God's Operating Table

My wife had been in labor for hours, and they finally decided they had to do a c-section.  Just before they whisked her back to prep for the surgery, some one had a favor to ask. "I'm a student doctor," they said, "Do you care if I stand in and watch your wife's surgery?"  Everybody has to learn somewhere I figured, so I gave my permission.

It's a fairly common practice to have students watch experienced surgeons work.   They build whole theaters for that type of thing, with theatre seating, bright lights, and more, all designed to help people see just where the surgeon makes his incisions.  Just don't bring in Junior Mints to watch.

As a pastor, I feel like I have a closeup view of the operating room too. But the surgery we see performed is even more important than heart surgery or a c-section. We get to watch God, through the scalpel of His word, operate on the lives of people to make them more spiritually healthy.  The word cuts and exposes the diseased parts of our hearts, allowing them to be removed.  The Great Physician deftly works to bring us to health, to remove unhealthy parts, and to make us into who he wants us to be.

As we preach the word every week, work in counseling, and labor in discipleship, we often have a first hand view of God's working in a person's life.  It's a joy and a privilege to watch God work on a person's life.  It's through this work that God brings a person into maturity, and begins to make us more like Him.  Three things come to mind as we watch God operate.

1.  Pastors, you are not the surgeon.  It's not your job to save people, Christ has already done all the work needed.  It's easy to get a complex when someone says our sermon spoke to their heart, but their is no power in our words. We don't have some sort of special knowledge that we can impart to others. God is the one who works in people's lives, and it's him we should point them to.  A student watching a surgery would never interrupt to tell the surgeon what he is doing wrong, or the way he would have done it.  Even as a surgeon does something that looks painful to us, we can trust the surgeon to work in people to bring them to health and life.

2.  We preach, we teach, we disciple, but the Word is doing the work in people's lives. When someone tells you they are thankful for you sermon, what they really are thankful for is God's word through you.  God's word is living and active, after all, sharper than a two edged sword.  The word can even judge between the thoughts and intentions of the heart.  Our most cleverly turned phrases and alliterations can never do that. Labor over your sermon, work hard at the craft. But trust the scalpel of the Word.   The most important thing a church does is get the Word into people's lives, what ever that looks like. From the pulpit, small groups, bible reading plans, and more, a pastor, and a church, must give room to the Word of God for it to work.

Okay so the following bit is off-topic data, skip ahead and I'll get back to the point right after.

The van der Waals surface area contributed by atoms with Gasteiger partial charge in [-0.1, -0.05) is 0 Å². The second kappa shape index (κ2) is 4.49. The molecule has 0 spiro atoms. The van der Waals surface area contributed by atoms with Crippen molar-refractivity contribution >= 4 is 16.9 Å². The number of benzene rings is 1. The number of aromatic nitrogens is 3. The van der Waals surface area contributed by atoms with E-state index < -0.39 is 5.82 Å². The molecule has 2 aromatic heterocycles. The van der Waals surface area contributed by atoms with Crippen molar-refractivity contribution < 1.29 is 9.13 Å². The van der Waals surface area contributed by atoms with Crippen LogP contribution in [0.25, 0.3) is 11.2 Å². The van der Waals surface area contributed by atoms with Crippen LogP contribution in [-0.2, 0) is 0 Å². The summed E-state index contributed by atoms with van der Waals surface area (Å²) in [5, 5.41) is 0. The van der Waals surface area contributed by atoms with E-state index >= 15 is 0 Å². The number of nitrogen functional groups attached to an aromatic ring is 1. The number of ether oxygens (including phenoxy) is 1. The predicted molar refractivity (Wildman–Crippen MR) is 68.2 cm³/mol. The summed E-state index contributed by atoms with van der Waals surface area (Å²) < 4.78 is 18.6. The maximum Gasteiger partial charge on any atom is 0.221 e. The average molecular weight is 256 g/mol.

3.  Sometimes people get up off the table. In the middle of my wife's c-section, she never got up or moved. But some people don't like the painfulness of the word exposing the diseased places in our hearts, so they get up and walk away.  It's a hard thing to watch as pastor, seeing someone that you care about get up and walk away from the work of God in their heart.  This is one of the hardest things to face as a pastor. It's worse than being marginalized by the world, or bitten by stray sheep.  It' s hard to see someone who is drawing close to God decide they don't want that after all.  But it's not uncommon.  Falling out of regular church attendance, neglecting God's word, and not setting our minds on things above are just a few of the ways that people get up off God's operating table.

The good news, of course, is that no matter how many times we get up off the table, God welcomes us back.  There's no one that you see who is beyond the reach of God's Word. So preach it with boldness, and enjoy your first row seat to see God work in the life of His people.


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